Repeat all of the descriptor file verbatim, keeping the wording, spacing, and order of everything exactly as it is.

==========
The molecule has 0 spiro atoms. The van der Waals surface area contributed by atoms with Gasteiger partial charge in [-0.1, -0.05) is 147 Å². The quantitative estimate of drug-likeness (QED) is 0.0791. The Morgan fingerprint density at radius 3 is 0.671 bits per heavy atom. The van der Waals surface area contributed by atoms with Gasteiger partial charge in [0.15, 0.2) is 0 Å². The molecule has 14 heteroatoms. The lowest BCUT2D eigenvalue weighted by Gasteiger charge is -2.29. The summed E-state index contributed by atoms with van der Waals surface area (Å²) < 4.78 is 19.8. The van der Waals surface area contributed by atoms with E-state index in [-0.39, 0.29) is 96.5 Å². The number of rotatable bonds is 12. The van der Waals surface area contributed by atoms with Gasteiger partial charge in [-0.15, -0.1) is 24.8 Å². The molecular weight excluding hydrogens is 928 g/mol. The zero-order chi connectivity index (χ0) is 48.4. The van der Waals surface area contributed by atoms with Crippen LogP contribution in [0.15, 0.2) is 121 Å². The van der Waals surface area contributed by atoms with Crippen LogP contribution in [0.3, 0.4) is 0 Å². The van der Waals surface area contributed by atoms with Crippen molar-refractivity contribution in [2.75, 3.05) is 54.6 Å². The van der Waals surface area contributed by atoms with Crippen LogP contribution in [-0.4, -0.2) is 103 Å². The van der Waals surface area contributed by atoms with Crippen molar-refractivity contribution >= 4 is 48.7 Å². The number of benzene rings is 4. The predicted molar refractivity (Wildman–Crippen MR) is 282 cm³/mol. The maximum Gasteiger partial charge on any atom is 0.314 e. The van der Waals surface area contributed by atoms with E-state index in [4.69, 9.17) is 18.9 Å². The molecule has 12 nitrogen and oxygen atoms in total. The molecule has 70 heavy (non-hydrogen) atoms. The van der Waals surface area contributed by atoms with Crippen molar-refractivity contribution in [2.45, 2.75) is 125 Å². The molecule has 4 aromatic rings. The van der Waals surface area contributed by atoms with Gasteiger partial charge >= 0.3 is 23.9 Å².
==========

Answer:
The molecule has 0 spiro atoms. The van der Waals surface area contributed by atoms with Gasteiger partial charge in [-0.1, -0.05) is 147 Å². The quantitative estimate of drug-likeness (QED) is 0.0791. The Morgan fingerprint density at radius 3 is 0.671 bits per heavy atom. The van der Waals surface area contributed by atoms with Gasteiger partial charge in [0.15, 0.2) is 0 Å². The molecule has 14 heteroatoms. The lowest BCUT2D eigenvalue weighted by Gasteiger charge is -2.29. The summed E-state index contributed by atoms with van der Waals surface area (Å²) < 4.78 is 19.8. The van der Waals surface area contributed by atoms with E-state index in [-0.39, 0.29) is 96.5 Å². The number of rotatable bonds is 12. The van der Waals surface area contributed by atoms with Gasteiger partial charge in [-0.15, -0.1) is 24.8 Å². The molecular weight excluding hydrogens is 928 g/mol. The zero-order chi connectivity index (χ0) is 48.4. The van der Waals surface area contributed by atoms with Crippen LogP contribution in [0.15, 0.2) is 121 Å². The van der Waals surface area contributed by atoms with Crippen LogP contribution in [0.3, 0.4) is 0 Å². The van der Waals surface area contributed by atoms with Crippen molar-refractivity contribution in [2.75, 3.05) is 54.6 Å². The van der Waals surface area contributed by atoms with Crippen LogP contribution in [-0.4, -0.2) is 103 Å². The van der Waals surface area contributed by atoms with Crippen molar-refractivity contribution >= 4 is 48.7 Å². The number of benzene rings is 4. The predicted molar refractivity (Wildman–Crippen MR) is 282 cm³/mol. The maximum Gasteiger partial charge on any atom is 0.314 e. The van der Waals surface area contributed by atoms with E-state index in [4.69, 9.17) is 18.9 Å². The molecule has 12 nitrogen and oxygen atoms in total. The molecule has 70 heavy (non-hydrogen) atoms. The van der Waals surface area contributed by atoms with Crippen molar-refractivity contribution in [2.45, 2.75) is 125 Å². The molecule has 4 aromatic rings. The van der Waals surface area contributed by atoms with Gasteiger partial charge >= 0.3 is 23.9 Å².